Its loveliness increases; it will never
Pass into nothingness; but still will keep
A bower quiet for us, and a sleep
Full of sweet dreams, and health, and quiet breathing. 
Therefore, on every morrow, are we wreathing
A flowery band to bind us to the earth, 
Spite of despondence, of the inhuman dearth
Of noble natures, of the gloomy days, 
Of all the unhealthy and o’er-darkened ways
Made for our searching: yes, in spite of all, 
Some shape of beauty moves away the pall
From our dark spirits. Such the sun, the moon, 
Trees old and young, sprouting a shady boon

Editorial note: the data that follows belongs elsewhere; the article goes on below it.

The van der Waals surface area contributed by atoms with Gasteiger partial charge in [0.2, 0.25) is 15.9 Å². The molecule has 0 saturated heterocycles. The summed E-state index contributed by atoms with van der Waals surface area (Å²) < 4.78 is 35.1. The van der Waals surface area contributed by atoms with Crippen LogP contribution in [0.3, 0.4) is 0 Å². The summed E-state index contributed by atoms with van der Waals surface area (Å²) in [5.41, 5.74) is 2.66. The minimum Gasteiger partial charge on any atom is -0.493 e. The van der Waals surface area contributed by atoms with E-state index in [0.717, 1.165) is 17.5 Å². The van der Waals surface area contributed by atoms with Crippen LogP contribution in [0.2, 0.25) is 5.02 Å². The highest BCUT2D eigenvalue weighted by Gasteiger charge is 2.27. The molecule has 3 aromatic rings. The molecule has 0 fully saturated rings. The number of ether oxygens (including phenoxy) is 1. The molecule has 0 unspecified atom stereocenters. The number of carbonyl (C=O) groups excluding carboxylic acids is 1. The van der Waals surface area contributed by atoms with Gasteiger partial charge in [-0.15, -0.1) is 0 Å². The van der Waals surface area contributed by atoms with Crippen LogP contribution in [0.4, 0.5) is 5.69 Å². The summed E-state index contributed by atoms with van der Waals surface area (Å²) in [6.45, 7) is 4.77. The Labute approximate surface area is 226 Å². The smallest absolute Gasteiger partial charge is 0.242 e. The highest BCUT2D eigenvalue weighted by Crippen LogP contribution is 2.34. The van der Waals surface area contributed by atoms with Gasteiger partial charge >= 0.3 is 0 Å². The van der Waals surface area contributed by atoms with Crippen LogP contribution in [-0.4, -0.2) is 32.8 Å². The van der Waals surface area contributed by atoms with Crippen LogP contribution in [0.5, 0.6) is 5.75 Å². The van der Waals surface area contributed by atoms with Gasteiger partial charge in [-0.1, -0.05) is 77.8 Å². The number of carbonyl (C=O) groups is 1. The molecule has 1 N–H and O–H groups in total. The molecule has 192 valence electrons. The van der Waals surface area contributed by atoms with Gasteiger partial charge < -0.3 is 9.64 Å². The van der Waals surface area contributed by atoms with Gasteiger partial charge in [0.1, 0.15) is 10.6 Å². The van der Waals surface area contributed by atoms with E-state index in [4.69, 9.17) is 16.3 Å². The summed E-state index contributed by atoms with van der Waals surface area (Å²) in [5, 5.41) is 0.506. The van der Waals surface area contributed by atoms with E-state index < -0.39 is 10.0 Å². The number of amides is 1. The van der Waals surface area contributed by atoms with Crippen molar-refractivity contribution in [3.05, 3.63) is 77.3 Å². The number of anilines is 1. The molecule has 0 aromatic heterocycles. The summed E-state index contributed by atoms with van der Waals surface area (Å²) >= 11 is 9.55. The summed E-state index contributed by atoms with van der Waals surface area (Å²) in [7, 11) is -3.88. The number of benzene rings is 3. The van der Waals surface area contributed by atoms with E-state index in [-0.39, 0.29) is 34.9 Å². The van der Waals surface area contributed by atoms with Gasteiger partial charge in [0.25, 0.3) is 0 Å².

For simple sheep; and such are daffodils
With the green world they live in; and clear rills
That for themselves a cooling covert make
’Gainst the hot season; the mid forest brake, 
Rich with a sprinkling of fair musk-rose blooms: 
And such too is the grandeur of the dooms
We have imagined for the mighty dead; 
All lovely tales that we have heard or read: 
An endless fountain of immortal drink, 
Pouring unto us from the heaven’s brink.

Keats, from Endymion (1818).